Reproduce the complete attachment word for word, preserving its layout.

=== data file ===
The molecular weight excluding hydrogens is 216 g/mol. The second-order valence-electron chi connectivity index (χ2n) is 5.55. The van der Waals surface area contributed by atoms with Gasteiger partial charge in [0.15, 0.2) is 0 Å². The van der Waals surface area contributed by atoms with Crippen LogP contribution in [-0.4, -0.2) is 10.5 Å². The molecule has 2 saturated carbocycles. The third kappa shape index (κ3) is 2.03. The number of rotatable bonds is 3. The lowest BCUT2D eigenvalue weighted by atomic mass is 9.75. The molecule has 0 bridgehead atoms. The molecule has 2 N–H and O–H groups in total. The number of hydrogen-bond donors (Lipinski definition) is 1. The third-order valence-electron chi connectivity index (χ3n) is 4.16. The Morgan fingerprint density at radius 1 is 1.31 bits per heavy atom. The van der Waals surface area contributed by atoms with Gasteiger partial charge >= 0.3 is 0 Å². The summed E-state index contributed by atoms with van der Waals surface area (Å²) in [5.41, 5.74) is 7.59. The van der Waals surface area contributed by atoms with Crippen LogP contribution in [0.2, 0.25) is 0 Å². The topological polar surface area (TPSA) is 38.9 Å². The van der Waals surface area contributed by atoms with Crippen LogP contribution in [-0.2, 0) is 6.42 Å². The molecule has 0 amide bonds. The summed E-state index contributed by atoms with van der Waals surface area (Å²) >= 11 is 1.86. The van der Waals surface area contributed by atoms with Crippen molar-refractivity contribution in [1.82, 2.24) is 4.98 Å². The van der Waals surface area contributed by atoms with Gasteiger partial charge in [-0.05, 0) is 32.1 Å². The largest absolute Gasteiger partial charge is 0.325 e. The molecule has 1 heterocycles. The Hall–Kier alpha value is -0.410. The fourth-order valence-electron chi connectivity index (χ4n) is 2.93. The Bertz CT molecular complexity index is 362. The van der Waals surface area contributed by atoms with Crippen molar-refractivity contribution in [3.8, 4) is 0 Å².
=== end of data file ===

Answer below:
The molecular weight excluding hydrogens is 216 g/mol. The second-order valence-electron chi connectivity index (χ2n) is 5.55. The van der Waals surface area contributed by atoms with Gasteiger partial charge in [0.15, 0.2) is 0 Å². The van der Waals surface area contributed by atoms with Crippen LogP contribution in [-0.4, -0.2) is 10.5 Å². The molecule has 2 saturated carbocycles. The third kappa shape index (κ3) is 2.03. The number of rotatable bonds is 3. The lowest BCUT2D eigenvalue weighted by atomic mass is 9.75. The molecule has 0 bridgehead atoms. The molecule has 2 N–H and O–H groups in total. The number of hydrogen-bond donors (Lipinski definition) is 1. The third-order valence-electron chi connectivity index (χ3n) is 4.16. The Morgan fingerprint density at radius 1 is 1.31 bits per heavy atom. The van der Waals surface area contributed by atoms with Gasteiger partial charge >= 0.3 is 0 Å². The summed E-state index contributed by atoms with van der Waals surface area (Å²) in [5.41, 5.74) is 7.59. The van der Waals surface area contributed by atoms with Crippen LogP contribution in [0.2, 0.25) is 0 Å². The topological polar surface area (TPSA) is 38.9 Å². The van der Waals surface area contributed by atoms with Crippen LogP contribution in [-0.2, 0) is 6.42 Å². The molecule has 0 amide bonds. The summed E-state index contributed by atoms with van der Waals surface area (Å²) >= 11 is 1.86. The van der Waals surface area contributed by atoms with Crippen molar-refractivity contribution in [1.82, 2.24) is 4.98 Å². The van der Waals surface area contributed by atoms with Gasteiger partial charge in [-0.05, 0) is 32.1 Å². The largest absolute Gasteiger partial charge is 0.325 e. The molecule has 1 heterocycles. The Hall–Kier alpha value is -0.410. The fourth-order valence-electron chi connectivity index (χ4n) is 2.93. The Bertz CT molecular complexity index is 362. The van der Waals surface area contributed by atoms with Crippen molar-refractivity contribution in [3.8, 4) is 0 Å².